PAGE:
On my first ten years as an artist.

“The words will come. They always have, and they always will.”

I love writing, I always have. But wow. Sometimes it gives you days that truly surprise you, and not necessarily for the best.

Today was one of them. Last night, I caught the train to the town centre and picked up a very expensive voice recorder, with which I aim to start recording my first ever podcast. This morning, I sat and put together a to-do list of all the projects I have planned for this year. This year, I wrote proudly in blue ink on a fresh sheet of blank white paper, I will launch my first solo EP, “The Nomadic”, inspired by my move to Berlin just after the World Cup last summer. I will self-release my first ever collection of poems, “Eating Roses for Dinner”. I will start my first podcast, which currently has a working title so embarrassingly pompous that I cannot bring myself to type it, which probably means that it is the wrong title. I will self-release the best thing that I have ever written, an illustrated poem called “I Had a Dream”, which is a deeply personal story that I did not even know was heartbreaking until I began to write it six years ago.

– You see? There it goes again. Just as I typed those final lines, I felt it again – that fish-leap of optimism at the base of my gut. That hope that, of the above projects, one of them would strike creative gold, would be widely acclaimed. That fish-leap is cruelly deceptive. It accompanies every piece of work that I put out into the world. And, recently, it has seemed more mocking than ever.

I have been writing and performing poetry for ten years now, and there was a time when I would jump at any gig that I was offered. Now, though, I find myself wearier than ever. That isn’t just the saunter of age: it is the grim familiarity of the over-excitement that accompanies the beginning of every new artistic adventure. As I began to put together my collection, I thought about the care with which each of the pieces were written, and when I wrote them. It has been such a journey, such a long and often lonely walk. From hundreds of poems, I trimmed the list down to a few dozen, pieces ranging over topics from climate change to city life to lost loves and my other merciful escapism aside from writing, which of course is football.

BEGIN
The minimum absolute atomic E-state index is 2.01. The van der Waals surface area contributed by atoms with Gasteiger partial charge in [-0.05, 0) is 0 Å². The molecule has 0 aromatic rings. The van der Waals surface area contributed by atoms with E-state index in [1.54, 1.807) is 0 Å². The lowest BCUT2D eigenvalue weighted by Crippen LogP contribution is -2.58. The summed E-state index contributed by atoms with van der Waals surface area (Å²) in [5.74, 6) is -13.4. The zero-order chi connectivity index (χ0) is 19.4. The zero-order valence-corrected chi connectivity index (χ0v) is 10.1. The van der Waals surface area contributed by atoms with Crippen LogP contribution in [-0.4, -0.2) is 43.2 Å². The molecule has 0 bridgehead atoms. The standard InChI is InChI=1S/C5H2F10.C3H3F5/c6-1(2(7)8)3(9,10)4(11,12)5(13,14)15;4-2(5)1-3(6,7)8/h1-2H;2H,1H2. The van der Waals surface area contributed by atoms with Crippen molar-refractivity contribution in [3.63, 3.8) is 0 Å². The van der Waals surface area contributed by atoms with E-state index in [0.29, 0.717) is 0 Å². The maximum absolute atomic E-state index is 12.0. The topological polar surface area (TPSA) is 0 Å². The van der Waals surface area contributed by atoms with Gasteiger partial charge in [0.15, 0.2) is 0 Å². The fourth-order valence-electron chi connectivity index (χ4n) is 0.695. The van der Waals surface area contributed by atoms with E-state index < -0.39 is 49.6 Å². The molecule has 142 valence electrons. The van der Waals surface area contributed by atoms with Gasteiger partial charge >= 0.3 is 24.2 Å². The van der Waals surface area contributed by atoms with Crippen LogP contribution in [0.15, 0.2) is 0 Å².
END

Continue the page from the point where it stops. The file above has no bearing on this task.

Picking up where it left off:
Ten years. I left the corporate world a decade ago to pursue the artistic dream, and every now and then I am reminded of the starkness of my choices, financial and otherwise. Many of my friends – most of them, in fact – continued on to excellent careers in the City, and while I do not remotely envy them their wealth – because, my God, they worked all the hours their bosses could send them, years on end – I sometimes wonder why I had to be the odd one out, why I felt compelled to chase such a dangerously elusive sense of creative fulfilment. I wonder why I was motivated by a desire that sometimes feels as futile as trying to stare out the sun.

Because, though I love writing, there are days when it unexpectedly feels like a burden. You’re not supposed to admit to feeling a sense of failure as an artist, but, then again,  taboos are there to be shattered. So let me admit it: after ten years of writing, I can safely confess that I feel that I am a failure. That is not for want of trying, at least not in the early years. When I was 27, I wrote my first book, completing the final 63,000 words in three months whilst working a four-day week. I even wrote a great deal of that on Christmas Day. It was nominated for a Sports Book of the Year award, and I thought I was on the verge of something: yet I was not. When I was 30, I wrote my second book, from start to finish in just six months: I did that whilst doing a day job too, and the experience was so stressful that, even as I sit and type this, I cannot bring myself to write another.